Chief Nduse Essien the former minister for Land, Housing and Urban Development, has joined the advocacy for Nigeria’s president to shift to the South East in 2023.
The former chairman of South South National Assembly caucus and member, House of Representatives between 1999 and 2007, said having a president from South East would assuage feelings of marginalisation from the zone and further reinforce Nigeria’s unity.
“We have had the government of Nigeria rotate from one zone to the other. So far we have all the zones taste power at the presidency such as the South West, South- South, the North Central during the military administration and the North West is doing so presently. If Nigeria is to have peace and move forward there is need to allow the South East have the president.
“Zoning has to continue until after the turn of the South-East. From 2023 and thereafter, Nigeria should return to elect the best material to govern the country and no longer on zoning arrangement or rotation anymore. We can’t say we have had a peaceful rotation of the presidency if the South-East is not given an opportunity to rule the country. So we are all hoping that the next election will produce a south easterner as Nigeria’s next president,” he said.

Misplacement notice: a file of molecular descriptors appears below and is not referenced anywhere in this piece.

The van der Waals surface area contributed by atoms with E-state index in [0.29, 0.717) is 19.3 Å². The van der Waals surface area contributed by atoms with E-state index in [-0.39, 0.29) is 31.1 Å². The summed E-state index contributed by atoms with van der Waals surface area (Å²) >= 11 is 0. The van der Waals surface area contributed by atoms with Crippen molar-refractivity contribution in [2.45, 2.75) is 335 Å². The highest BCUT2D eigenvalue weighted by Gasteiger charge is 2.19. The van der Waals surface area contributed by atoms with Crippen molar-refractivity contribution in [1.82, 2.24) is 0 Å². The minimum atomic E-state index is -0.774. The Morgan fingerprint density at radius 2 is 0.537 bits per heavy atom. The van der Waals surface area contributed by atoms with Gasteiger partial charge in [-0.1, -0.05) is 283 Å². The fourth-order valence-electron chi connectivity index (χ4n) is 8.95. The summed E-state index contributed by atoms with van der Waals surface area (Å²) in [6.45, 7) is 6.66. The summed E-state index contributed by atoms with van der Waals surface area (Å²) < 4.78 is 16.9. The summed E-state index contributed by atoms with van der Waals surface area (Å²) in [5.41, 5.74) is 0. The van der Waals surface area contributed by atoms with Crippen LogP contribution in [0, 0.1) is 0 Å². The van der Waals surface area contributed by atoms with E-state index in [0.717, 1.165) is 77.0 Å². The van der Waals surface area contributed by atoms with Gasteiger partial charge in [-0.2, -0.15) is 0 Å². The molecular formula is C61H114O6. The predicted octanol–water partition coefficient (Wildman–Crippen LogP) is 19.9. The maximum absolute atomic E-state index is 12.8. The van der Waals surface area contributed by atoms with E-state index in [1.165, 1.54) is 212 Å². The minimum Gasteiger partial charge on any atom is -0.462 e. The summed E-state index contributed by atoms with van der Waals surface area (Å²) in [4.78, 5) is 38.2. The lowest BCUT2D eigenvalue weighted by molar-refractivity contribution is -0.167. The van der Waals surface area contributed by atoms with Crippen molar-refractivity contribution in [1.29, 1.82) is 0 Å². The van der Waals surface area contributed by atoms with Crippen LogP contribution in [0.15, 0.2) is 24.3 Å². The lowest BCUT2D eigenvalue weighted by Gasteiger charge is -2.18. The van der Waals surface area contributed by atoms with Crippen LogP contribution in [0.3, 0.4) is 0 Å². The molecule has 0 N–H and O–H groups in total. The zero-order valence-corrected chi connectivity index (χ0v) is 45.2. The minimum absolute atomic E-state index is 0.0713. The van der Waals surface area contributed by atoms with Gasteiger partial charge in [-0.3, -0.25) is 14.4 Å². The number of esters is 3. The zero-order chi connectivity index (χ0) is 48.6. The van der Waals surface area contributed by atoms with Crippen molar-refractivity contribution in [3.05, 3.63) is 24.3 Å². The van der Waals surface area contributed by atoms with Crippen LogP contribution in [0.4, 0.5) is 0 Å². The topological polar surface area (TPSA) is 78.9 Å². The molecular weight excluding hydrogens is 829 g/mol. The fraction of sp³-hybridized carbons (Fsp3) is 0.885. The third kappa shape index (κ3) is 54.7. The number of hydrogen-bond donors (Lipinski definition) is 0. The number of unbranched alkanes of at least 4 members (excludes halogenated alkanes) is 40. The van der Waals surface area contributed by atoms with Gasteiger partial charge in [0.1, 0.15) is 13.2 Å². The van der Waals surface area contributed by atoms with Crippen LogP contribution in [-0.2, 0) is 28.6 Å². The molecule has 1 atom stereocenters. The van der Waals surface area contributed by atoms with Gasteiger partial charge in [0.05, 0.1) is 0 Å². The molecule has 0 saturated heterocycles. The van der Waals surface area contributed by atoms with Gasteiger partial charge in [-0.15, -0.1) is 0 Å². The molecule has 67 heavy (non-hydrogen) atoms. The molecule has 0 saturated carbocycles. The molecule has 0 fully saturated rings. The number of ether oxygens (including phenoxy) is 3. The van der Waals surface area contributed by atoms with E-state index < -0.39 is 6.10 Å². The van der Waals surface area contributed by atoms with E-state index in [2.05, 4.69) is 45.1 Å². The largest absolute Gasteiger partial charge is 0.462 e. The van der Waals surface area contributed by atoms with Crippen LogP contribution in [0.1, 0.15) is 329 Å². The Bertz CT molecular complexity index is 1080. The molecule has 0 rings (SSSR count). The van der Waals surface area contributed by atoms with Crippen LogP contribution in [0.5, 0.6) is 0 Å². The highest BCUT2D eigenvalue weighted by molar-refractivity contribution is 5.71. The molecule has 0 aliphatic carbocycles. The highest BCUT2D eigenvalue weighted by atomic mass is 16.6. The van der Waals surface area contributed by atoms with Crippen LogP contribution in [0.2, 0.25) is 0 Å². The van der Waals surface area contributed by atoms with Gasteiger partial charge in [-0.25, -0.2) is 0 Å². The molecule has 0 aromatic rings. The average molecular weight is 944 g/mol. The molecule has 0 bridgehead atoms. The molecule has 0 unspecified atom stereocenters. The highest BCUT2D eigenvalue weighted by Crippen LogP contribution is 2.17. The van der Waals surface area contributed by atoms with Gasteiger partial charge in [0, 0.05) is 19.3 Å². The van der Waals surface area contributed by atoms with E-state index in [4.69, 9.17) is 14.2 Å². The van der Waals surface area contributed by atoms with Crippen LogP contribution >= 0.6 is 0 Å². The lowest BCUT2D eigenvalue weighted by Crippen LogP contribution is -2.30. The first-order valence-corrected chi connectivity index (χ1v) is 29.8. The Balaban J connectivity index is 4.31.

Commenting on Nigeria at 60, Essien said things were getting worse.
“Nigeria is now 60 years, but the level of disappointment of Nigerians is reflected in some of the cartoons presently in circulation in the country. Some say that Nigeria has reached retirement age and should be retired. Some say new countries should emerge out of Nigeria. That shows the level of frustration among Nigerians.There is no doubt that most Nigerians are frustrated about the way things are done.
“Personally, I have seen colonial administration, seen Nigeria at independence, seen Nigeria under military rule, seen Nigeria under the various democratic rules, including the one from 1999 till date and it has never been as bad as it is presently. The level of indiscipline, the level of corruption, the level of decadence has escalated instead of declining,” he said.
Essien, who described the ongoing forensic audit of the Niger Delta Development Commission (NDDC) as one which would achieve very little result, regretted that most elders of the region who could have raised the alarm over the corruption in the Commission were silent because they were compromised.